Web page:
I caught Lady Bird later than most, and the real reason I saw it at all was because of all the Dave Matthews Band references I'd heard were in it. (Yes, I am a fan, still. Kinda.) I thought that at the very least I could relate to being a girl on the brink of adulthood and in the thick of a DMB obsession—and yes, a sense of familiarity washed over me as I watched the film unfold. But when I walked out of the theater, a nagging little voice inside my head kept telling me that I knew this story, and I knew it very well. In fact, the voice reminded me that I'd seen this exact story about 15 years ago.
I was 24 when I discovered Real Women Have Curves. Then-newcomer America Ferrera played the lead role of confident, chubby, intelligent Ana García to perfection. There were tears in my eyes as I watched Ana argue with her mother about her weight, her worth, and being "more than what’s between my legs" because I had those same arguments with my immigrant mom. To this very day, while watching scenes that take place inside Ana’s home I swear that I can smell the aroma of carne asada cooking on the stovetop, mixed with a light scent of Fabuloso from the scrub-down my mom had given the kitchen earlier in the day.
Real Women Have Curves is an accurate, painfully real, and altogether fantastic portrait of what it was like to come of age as a young feminist—with a difficult (but loving) relationship between daughter and mother, wrapped within the complication of friends/boys, and dreams of going to college on the other side of the country.
Does that sound familiar to you? It should. It’s almost the exact storyline, beat by beat, as Greta Gerwig’s Lady Bird, with only one glaringly obvious difference: Lady Bird, its director, its writer, and most of its cast, is white.
Critics and pundits have been hailing Gerwig's solo directorial debut as masterful, and calling her (opens in new tab) "one of the most invigorating, observant, and authentic voices in movies today." Meanwhile, the Latin community has taken notice of the film's derivative plot. In a recently published blog post (opens in new tab), writer Michelle Cruz Gonzales asks whether Lady Bird plagiarized Real Women Have Curves, while in another piece, writer Mathew Rodriguez states (opens in new tab) that "Lady Bird's parade of white woman talent is a part of its success, I’m inclined to think that Real Women Have Curves' Latinx-centric world hinders it."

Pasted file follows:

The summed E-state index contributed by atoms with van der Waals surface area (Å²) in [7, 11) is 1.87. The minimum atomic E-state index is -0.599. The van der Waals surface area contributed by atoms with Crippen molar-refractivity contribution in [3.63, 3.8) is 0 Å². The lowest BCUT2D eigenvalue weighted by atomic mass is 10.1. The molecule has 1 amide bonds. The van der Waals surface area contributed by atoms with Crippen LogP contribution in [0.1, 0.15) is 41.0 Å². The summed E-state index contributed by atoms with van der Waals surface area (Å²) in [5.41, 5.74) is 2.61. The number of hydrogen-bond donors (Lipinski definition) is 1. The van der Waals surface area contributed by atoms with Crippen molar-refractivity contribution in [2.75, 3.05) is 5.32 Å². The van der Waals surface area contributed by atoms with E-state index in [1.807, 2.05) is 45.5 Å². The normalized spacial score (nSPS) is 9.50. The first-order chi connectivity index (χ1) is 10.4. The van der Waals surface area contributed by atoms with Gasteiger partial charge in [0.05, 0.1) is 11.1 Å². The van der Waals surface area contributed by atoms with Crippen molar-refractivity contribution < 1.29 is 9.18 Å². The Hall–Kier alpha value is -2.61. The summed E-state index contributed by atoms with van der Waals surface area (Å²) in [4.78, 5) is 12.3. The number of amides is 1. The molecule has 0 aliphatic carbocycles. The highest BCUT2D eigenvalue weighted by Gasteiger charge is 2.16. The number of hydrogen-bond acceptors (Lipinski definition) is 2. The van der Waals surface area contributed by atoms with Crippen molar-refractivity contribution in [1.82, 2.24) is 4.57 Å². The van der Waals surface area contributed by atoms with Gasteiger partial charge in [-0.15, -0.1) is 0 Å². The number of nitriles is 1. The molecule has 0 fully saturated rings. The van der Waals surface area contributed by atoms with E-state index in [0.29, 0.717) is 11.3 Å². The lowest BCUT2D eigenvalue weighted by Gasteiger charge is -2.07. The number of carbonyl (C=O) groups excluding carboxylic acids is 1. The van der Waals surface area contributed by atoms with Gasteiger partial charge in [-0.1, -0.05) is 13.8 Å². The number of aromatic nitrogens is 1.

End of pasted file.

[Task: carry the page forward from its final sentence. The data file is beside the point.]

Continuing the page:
As a critic myself, I am more inclined to believe the latter. Movies which are told from the perspective of a woman of color—even with today's social movements top of mind—are a rarity. Yet 15 years ago and against all odds, Real Women Have Curves made its debut with a Latina director at the helm (Patricia Cardoso), a Latina writer (Josefina López, whose stage play was the basis for the film), a black woman producer (Effie Brown), and a cast of almost entirely Latin actors (save for the boy who played Jimmy, Ana’s love interest, who was white). And not one white critic or pundit could even cite the movie when discussing Lady Bird. Not a single one.
If Hollywood, and those that write about Hollywood, want to truly move away from the industry's complicated and patriarchal past, it must also reflect on the fact that when talking about women’s stories, the narrative often excludes women of color. The only way to move forward is to acknowledge the past wrongs, to be inspired by women like Josefina López and Patricia Cardoso (who took chances to tell their stories with little to no acclaim), and to create a more inclusive environment in film and television. It's time for Real Women Have Curves to be revisited and celebrated for its influence rather than forgotten in the sidelines while a white version of the same film wins awards. We can't claim to be inclusive until all women's stories are equal.
Yolanda Machado is a Los Angeles based award winning blogger (SassyMamainLA), critic and freelance entertainment journalist with bylines at Broadly, Moviefone, Remezcla and more. She is a Latina mother of one daughter, and has an obsession for pop culture and Broadway musicals.
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